Bar News - February 17, 2016
Trust Docket to Change Hands as Judge Retires
By: Kristen Senz
NH Circuit Court Judge Gary Cassavechia in his chambers at the Strafford County Complex in Dover.
“If you can’t do it perfectly, don’t do it.”
That was the advice of NH Circuit Court Judge Gary Cassavechia’s father, who instilled in him the unrelenting work ethic that has seen him piece together hundreds of complex and interesting trust and estate cases over his 35 years on the probate court bench.
“My father, bless his soul, he always said, ‘Don’t do it if you can’t do it perfectly,’ not well, perfectly,” the judge recalls. “I cannot cut corners, and I find that doesn’t always jive with the world today.”
Like all New Hampshire judges, Cassavechia, who has presided over the state’s complex trust docket since its inception two years ago, must retire on his 70th birthday, which falls on Feb. 24. Circuit Court Administrative Judge Edwin Kelly has appointed Deputy Circuit Court Administrative Judge David King to begin presiding over the trust docket at that time. King and Cassavechia were among the final 10 probate judges to be appointed in the state, and with Cassavechia’s retirement, King will be one of only two left, as the steady growth in trust and estate practice has eclipsed what was once traditional probate.
When the complex trust docket was getting off the ground, Cassavechia was the natural choice to preside over it, says King, who will now hear those cases in Concord. “He’s hardworking, dedicated and brilliant,” King says of his longtime colleague. “He’s a model judge for anybody to follow, and he certainly has been a role model for me.”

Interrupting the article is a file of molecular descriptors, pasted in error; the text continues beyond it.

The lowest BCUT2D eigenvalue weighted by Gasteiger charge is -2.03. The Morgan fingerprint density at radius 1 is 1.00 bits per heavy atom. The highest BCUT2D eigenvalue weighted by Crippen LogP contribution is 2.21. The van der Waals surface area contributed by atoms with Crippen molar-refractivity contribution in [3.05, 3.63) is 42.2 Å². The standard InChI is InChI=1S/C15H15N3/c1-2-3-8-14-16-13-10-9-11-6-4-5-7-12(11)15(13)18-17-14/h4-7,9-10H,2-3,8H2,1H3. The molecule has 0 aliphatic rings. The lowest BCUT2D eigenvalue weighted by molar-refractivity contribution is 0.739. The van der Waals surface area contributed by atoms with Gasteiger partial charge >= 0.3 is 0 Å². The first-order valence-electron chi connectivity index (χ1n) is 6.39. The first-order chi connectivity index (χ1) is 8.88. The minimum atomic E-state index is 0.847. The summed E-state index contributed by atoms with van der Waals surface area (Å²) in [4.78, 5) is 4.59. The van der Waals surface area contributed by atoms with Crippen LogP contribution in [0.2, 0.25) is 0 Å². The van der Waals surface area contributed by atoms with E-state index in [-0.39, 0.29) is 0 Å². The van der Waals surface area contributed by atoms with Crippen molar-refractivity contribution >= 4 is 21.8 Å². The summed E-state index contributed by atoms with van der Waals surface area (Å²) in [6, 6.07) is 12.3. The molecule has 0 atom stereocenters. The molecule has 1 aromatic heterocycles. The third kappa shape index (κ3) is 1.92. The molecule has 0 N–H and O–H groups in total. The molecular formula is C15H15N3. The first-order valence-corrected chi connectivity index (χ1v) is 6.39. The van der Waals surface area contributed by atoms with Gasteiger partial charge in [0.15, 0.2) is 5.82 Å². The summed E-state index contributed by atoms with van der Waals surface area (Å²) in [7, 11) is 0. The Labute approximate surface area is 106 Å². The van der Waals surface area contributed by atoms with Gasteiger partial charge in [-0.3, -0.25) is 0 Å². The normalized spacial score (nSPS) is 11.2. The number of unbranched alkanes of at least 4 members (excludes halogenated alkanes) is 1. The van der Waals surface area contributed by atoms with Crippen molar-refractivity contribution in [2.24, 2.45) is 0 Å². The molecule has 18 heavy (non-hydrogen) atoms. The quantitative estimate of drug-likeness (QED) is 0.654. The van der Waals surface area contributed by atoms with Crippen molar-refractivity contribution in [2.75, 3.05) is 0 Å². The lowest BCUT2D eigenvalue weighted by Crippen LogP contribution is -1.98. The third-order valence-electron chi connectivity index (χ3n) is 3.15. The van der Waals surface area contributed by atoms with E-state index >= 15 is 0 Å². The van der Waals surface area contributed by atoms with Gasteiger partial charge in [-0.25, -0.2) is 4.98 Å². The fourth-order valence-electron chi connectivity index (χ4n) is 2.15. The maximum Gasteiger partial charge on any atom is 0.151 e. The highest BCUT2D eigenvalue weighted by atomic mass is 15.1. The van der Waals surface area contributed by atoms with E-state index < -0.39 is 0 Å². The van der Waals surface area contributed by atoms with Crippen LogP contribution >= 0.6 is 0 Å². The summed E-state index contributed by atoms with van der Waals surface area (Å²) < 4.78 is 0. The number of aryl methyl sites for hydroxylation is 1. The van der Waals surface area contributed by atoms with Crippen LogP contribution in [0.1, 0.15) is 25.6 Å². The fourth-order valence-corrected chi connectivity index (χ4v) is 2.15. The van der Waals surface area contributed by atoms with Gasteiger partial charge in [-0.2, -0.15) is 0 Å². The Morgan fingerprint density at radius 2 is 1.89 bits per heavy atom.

With hundreds and sometimes thousands of pages of evidence and oftentimes many millions of dollars at stake, the kinds of cases that are now on the complex trust docket had previously languished for years in the court system. With dwindling resources and very little law to rely on, judges often were forced to put off the work required to decide such complicated issues. Think Tamposi, and the Goodwin-Webber estate case, both of which Cassavechia presided over.
Most of these cases involve litigious and often spiteful parties, and some have as many as 10 lawyers actively litigating. The professionalism of the attorneys, Cassavechia says, makes all the difference when these cases go to trial.
“A weak trial with good lawyers who know how to try a case is like a vacation compared to a case with lawyers who are not prepared and really don’t do a good job,” he says. “Good lawyers don’t make it a personal deal. They’re professionals. I think the most difficult thing for judges is when lawyers act like clients. They can sometimes get so caught up in their client’s cause, or maybe in their own cloth, that it becomes a lot about them. The best thing a lawyer can do, in my view, when they have an objection to a ruling of the court… is sit down. Good lawyers will sit down, even when you’ve ruled against them, because they’ve preserved their argument for appeal.”
Cassavechia has earned the respect of attorneys, who consider him an experienced and knowledgeable judge, one who spent more than 20 years practicing law before accepting a full-time judgeship in 2000. Ralph Holmes, an attorney at McLane Middleton, practices often in Cassavechia’s court.